My abuser's name was forbidden. I didn't use it and not so subtly asked folks to avoid using it. My friends and I alternated between calling him Voldermort and Dickwad. 

I've carried around a folder of evidence for over a decade. I've moved countless times and dragged that thing with me every time. 

I never looked at it; shoved it into the back of my filing cabinet lest I ever need to call the police again and show them that "No, this is definitely not the first time this has happened." 

He didn't even get a capital "D" because fuck that, right? 

I'm not a hippie dippy person but that folder felt like bad vibes, man. Carrying around a folder full of handwritten notes, threats, explicitly sexual e-mails, photos and my own handwritten documentation of times and places my abuser did things is the ultimate albatross to be carrying around. 

I am not prepared to get rid of everything, because in the back of my mind, I still think "I'll need to prove this to someone someday." There's always the niggling feeling of "Maybe his family will try and come after me" or some other heinous thought.

But having the physical copies in my presence, pieces of paper that he's touched, is gross and I'm over it.

So, take your evidence folder to Staples. Sit down with a pal and scan the whole lot of it. Then, do whatever self-care looks like for you and when you feel ready, set that shit on fire. In a coffee can in the parking lot of your apartment; at your friend's cottage; over your toilet. Whatever works for you. But burn every single shred of evidence that he ever hurt you.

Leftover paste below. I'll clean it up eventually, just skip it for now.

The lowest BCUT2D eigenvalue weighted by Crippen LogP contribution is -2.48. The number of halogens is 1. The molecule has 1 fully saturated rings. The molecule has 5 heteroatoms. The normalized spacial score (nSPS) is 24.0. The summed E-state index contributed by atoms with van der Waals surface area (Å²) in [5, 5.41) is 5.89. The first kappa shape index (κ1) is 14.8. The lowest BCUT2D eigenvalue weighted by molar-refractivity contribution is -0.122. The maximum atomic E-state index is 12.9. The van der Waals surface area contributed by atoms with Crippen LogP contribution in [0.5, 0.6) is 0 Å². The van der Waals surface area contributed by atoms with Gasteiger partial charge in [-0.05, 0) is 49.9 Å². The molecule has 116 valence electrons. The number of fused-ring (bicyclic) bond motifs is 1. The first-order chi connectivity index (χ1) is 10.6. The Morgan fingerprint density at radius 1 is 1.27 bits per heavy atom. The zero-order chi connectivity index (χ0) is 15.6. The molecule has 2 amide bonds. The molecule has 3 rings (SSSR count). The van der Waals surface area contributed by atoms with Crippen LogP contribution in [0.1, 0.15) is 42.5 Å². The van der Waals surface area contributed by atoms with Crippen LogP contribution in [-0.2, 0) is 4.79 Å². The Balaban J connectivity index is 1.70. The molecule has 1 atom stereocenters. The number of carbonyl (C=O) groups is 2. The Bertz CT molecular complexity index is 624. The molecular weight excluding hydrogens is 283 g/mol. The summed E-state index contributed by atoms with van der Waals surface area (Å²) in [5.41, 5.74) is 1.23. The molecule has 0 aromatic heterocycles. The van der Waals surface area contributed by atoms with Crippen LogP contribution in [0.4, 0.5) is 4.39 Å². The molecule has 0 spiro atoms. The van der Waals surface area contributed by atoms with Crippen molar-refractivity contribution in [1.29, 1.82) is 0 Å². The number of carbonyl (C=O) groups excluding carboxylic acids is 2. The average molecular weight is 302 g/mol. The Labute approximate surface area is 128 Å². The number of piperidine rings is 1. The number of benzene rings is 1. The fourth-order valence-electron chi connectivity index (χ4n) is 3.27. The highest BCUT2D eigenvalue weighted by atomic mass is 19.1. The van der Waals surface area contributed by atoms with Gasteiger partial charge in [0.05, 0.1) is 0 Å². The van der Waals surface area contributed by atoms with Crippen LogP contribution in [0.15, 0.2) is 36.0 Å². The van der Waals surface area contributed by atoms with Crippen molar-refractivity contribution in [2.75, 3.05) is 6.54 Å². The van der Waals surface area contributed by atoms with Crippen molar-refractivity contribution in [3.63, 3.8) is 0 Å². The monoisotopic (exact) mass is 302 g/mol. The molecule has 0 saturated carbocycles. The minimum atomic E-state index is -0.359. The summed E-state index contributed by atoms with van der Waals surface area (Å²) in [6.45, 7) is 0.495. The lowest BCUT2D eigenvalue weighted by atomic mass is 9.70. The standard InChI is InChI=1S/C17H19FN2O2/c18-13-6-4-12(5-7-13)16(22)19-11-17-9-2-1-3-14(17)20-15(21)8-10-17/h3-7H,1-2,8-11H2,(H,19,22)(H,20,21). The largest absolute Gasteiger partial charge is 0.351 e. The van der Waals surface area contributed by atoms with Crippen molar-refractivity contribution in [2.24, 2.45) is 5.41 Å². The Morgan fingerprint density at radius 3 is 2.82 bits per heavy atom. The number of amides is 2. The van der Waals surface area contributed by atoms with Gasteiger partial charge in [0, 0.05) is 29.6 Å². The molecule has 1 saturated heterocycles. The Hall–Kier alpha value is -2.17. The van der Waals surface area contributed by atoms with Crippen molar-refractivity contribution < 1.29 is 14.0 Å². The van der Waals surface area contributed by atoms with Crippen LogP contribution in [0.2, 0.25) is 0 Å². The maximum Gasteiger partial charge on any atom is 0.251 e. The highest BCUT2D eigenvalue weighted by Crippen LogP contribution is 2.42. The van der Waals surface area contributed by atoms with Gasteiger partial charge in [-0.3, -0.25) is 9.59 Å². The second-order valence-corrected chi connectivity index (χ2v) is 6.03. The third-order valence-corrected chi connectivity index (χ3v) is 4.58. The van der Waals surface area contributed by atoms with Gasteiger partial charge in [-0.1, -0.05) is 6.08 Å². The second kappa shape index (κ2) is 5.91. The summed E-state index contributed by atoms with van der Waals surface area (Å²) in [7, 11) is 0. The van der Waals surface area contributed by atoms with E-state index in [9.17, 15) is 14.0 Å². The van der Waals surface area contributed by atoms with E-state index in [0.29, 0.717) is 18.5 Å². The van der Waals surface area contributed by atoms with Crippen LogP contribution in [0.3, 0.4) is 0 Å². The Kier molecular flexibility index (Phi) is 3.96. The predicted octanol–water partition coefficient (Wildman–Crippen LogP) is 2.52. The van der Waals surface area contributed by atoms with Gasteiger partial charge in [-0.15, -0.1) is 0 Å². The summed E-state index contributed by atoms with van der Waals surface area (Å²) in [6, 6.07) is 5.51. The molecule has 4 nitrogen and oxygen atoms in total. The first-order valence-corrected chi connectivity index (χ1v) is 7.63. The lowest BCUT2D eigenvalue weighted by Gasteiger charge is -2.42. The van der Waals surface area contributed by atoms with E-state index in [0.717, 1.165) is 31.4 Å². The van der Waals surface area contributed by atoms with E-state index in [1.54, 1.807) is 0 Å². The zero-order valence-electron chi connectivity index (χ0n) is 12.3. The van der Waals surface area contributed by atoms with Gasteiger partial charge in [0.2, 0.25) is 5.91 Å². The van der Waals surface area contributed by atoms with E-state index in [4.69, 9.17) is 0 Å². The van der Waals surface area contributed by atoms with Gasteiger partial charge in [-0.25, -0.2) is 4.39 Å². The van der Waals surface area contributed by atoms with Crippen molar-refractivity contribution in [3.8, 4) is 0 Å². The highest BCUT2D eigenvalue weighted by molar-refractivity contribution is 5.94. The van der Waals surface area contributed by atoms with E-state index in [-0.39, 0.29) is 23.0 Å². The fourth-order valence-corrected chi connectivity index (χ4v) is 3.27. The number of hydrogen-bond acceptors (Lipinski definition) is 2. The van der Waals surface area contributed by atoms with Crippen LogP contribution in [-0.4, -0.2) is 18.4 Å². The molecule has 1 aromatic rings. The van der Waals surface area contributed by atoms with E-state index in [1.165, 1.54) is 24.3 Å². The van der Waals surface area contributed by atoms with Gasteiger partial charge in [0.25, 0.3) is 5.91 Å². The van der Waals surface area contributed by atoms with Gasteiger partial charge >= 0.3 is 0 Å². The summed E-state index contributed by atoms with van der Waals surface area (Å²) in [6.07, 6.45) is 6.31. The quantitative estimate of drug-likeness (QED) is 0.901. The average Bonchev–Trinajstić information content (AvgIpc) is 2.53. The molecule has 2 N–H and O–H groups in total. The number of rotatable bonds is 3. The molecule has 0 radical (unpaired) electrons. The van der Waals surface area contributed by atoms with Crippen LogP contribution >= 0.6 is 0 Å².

5- Know your legal rights

I don't need to tell you that we live in a cruel world where gender based violence goes unpunished, which also means I don't have to tell you that the estates, families and colleagues of abusers are not above suing you for defamation/libel. They clearly never cared about you because they supported his behaviour after all those years, right? 

Putting his name in lights or flying behind a small engine plane would feel SUPER nice but it's not recommended. Avoid using his real name or any major information that people could tie back to him.

Or not. Go for broke if you want. It's your story, not mine.  

Lastly, never, ever forget that you survived. You beat the odds and YOU survived. 

When stalking goes on as long as my experience did, it usually only ends in death. And typically, it's the death of the victim. 

My abuser was young and his death was sudden and tragic. Statistically, the 11 years I endured were but the beginning. At the rate we were going, I should have endured another 50+ years. If he didn't stop after 11, he clearly wasn't going to stop at all.

Remember that you survived. The skills that you used to survive years of violence; the years of people propping up someone you knew was a terrible person; the years you spent having to "play nice"; all those years were not in vain. They gave you an arsenal of skills that are going to help you survive this next stage. 

You survived and you are not alone, 'cause sister, I'm here with you.